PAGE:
Posted: Jul 9, 2012 5:10 PM by AP
NEW ORLEANS (AP) - Several black Louisiana elected officials on Monday asked the Justice Department's civil rights division to intervene in a dispute over whether state Supreme Court Justice Bernette Johnson is legally entitled to become the court's next chief justice.
A letter sent to the head of the department's voting section accuses Johnson's colleagues of trying to dilute the rights of black voters by unilaterally creating a new process for deciding which justice has the most seniority and is therefore entitled to the position.
The letter says the court should have consulted the Justice Department before deciding to debate and vote on whether Johnson, the court's only black justice, or Justice Jeffrey Victory should succeed Chief Justice Catherine "Kitty" Kimball.
A Justice Department spokesman had no immediate comment Monday.
Kimball, who retires early next year, set a July 31 deadline for the justices to weigh in with briefs on which of their colleagues is the "oldest in point of service" under the terms of the state constitution. Johnson, who would be the court's first black chief justice if she prevails, sued in federal court last week to block her colleagues from debating the issue.
The disagreement hinges on whether Johnson's first few years on the court count toward her seniority. When voters elected her in 1994, Johnson technically filled a seat on a state appeals court. But she was assigned to serve on the Supreme Court on a full-time basis under the terms of a federal consent decree.
The 1992 settlement, which created an eighth Supreme Court district centered in New Orleans, resolved a lawsuit that alleged the system for electing justices diluted black voting strength and violated the Voting Rights Act of 1965. Johnson filled the eighth seat until the court reverted back to seven districts in 2000, when she was elected again.
Victory joined the court in 1995, a year after Johnson, but his supporters argue the clock on Johnson's seniority didn't start running until 2000.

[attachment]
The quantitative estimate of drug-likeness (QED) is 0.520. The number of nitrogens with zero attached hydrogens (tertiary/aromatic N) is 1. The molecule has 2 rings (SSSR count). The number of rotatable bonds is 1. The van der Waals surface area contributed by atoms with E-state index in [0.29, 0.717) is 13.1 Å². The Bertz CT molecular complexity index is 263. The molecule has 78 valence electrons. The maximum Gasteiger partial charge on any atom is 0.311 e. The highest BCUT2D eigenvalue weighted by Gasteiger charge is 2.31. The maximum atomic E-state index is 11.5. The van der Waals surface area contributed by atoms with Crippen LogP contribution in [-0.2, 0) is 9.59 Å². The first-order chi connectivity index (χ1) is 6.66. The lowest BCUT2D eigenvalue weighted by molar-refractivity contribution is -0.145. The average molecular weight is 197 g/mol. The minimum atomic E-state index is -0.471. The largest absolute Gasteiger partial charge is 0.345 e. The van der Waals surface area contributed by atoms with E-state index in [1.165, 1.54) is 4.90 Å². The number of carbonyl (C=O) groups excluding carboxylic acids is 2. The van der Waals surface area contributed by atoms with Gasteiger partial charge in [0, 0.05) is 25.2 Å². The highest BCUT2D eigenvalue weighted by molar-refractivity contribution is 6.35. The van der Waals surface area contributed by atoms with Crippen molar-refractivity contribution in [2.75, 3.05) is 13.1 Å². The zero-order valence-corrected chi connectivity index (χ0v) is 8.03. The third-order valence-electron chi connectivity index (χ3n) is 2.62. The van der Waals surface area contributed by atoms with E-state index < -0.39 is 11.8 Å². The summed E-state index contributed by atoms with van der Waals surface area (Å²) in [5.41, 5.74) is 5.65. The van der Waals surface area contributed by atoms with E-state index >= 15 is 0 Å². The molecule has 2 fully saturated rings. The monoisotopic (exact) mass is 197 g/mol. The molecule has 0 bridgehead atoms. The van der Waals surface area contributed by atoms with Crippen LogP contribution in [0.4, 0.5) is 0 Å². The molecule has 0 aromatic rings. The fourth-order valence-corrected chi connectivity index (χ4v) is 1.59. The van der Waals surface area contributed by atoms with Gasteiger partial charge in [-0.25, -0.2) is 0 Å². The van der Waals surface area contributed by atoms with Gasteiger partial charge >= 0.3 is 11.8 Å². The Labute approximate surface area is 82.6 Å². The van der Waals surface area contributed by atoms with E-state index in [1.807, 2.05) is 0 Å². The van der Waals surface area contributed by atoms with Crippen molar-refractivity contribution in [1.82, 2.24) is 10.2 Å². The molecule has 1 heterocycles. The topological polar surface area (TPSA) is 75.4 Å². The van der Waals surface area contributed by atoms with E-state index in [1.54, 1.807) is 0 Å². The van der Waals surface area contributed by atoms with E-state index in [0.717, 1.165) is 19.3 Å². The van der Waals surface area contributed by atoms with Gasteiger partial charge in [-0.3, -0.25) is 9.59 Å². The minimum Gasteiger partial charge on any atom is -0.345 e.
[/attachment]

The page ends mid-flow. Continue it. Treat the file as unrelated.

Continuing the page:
Johnson's colleagues should have cleared their plan to vote on naming Kimball's successor with the Justice Department because it conflicts with the Voting Rights Act and the terms of the 1992 settlement, Monday's letter argues.
"This illegal, arbitrary reconstitution of the court is also a deliberate attempt to roll back civil rights gains decades after they were secured, retrogression for the voters of (Johnson's) majority African American voter district," the letter says. "Thus this is a blatant challenge to the Voting Rights Act itself, the federal consent decree, fundamental fairness, the federal judiciary and the rule of law."
Two attorneys - Loyola University law professor William Quigley and Ronald Wilson - sent the letter to the Justice Department on behalf of a group of officials that includes four state senators, two New Orleans City Council members and U.S. Rep. Cedric Richmond, D-New Orleans. It also was sent on behalf of National Urban League president Marc Morial, a former New Orleans mayor.
Quigley and Wilson both represented the plaintiffs whose lawsuit led to the 1992 settlement.
Victory's attorney didn't immediately return a call seeking comment Monday. A Supreme Court spokeswoman has said the state's code of judicial conduct prohibits Victory from commenting on pending litigation.